In an attempt to take the sting out of expensive medical bills incurred by uninsured students, Brigham Young University will require students to show proof of medical insurance before enrolling next fall.
"Some students are upset and say it is not right for us to impose medical insurance, but the fact is that many get ill during the year," said Paul Richards, BYU public communications director."Either they don't get medical help because they have no insurance and the illness gets worse, resulting in longer time out, or they seek help from church or welfare sources and the general public ends up paying for it.
"This is a drain on society as a whole. We are asking students to take the initiative and make sure they have adequate insurance. Even minor problems can be major in terms of finances."
A student who fails to show proof of insurance will be placed on the BYU medical plan, which costs $112 a semester.
The BYU Student Health Center is the primary-care facility under the plan, but the plan extends to hospitalization and specialized care with the approval of health center doctors.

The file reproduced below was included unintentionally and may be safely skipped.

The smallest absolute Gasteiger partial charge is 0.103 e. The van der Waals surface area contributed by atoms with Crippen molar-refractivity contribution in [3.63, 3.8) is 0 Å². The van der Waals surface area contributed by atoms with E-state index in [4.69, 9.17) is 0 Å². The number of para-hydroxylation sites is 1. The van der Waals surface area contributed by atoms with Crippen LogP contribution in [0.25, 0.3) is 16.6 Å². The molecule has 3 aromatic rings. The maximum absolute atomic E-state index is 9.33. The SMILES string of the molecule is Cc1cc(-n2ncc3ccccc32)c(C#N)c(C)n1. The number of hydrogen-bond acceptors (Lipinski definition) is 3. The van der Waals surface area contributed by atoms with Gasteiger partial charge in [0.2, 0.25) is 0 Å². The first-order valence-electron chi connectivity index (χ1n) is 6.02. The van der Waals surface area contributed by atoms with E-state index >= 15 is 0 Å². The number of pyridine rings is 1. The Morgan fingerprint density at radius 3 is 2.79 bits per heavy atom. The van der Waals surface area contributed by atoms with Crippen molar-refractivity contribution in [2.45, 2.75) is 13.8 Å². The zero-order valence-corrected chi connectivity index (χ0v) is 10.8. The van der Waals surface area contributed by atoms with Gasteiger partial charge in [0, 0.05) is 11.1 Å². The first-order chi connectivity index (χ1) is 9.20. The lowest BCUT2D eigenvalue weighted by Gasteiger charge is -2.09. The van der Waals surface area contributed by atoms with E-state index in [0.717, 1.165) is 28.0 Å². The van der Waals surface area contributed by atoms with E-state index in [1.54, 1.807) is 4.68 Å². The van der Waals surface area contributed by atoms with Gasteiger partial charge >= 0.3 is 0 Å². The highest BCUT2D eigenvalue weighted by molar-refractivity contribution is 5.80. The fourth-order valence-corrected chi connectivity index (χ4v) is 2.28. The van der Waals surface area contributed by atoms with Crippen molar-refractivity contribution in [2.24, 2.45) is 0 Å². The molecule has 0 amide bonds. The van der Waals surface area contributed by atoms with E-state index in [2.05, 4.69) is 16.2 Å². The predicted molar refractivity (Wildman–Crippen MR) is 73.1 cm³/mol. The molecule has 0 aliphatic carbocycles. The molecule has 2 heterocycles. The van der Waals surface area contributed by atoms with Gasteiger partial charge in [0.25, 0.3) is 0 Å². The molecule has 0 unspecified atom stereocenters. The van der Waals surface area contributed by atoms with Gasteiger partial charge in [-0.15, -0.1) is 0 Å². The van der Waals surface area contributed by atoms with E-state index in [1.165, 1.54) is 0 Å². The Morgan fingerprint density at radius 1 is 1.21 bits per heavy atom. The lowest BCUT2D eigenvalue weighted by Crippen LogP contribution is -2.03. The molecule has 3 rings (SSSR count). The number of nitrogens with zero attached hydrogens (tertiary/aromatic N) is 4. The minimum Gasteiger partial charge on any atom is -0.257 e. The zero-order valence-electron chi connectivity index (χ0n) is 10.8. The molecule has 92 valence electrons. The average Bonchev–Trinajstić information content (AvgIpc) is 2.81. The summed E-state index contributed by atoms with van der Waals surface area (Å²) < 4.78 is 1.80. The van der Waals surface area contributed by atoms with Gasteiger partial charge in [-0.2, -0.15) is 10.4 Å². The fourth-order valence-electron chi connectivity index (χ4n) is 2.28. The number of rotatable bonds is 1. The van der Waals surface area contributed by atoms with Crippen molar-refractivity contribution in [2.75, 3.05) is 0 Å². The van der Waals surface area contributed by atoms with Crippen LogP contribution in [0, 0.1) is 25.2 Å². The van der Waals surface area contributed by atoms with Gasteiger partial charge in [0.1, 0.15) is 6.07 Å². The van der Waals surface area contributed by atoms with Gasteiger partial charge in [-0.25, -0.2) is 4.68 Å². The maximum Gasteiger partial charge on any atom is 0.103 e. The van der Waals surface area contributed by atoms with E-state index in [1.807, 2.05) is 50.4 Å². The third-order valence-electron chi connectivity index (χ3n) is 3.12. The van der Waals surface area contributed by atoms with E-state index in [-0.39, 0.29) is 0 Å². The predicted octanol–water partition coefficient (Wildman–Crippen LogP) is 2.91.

"The plan was developed to include things that come along whether they are major or minor because it can knock out the bottom of a student's life," Richards said.
The medical insurance policy was introduced by President Jeffrey Holland in a letter to students.
He said, "Many students each year leave school for economic reasons due to uninsured medical expenses, and many more students miss substantial amounts of classroom instruction because they fail to seek timely medical treatment for illnesses or injuries."
Medical insurance coverage is a problem at the university level because students are out of the umbrella of home and haven't gotten to the point where they realize their responsibility to purchase medical insurance, Richards said.
"They think they will live forever and not get sick. A large proportion of the students go without medical insurance, and that creates a burden on society in general. We are not trying to be parents, we are just protecting society and helping students understand their place in society.
"For $112, they can go without a few tapes and a number of things they think they have to have and really don't need. It makes good sense to have medical insurance. You insure your car and belongings. It is more important to insure yourself."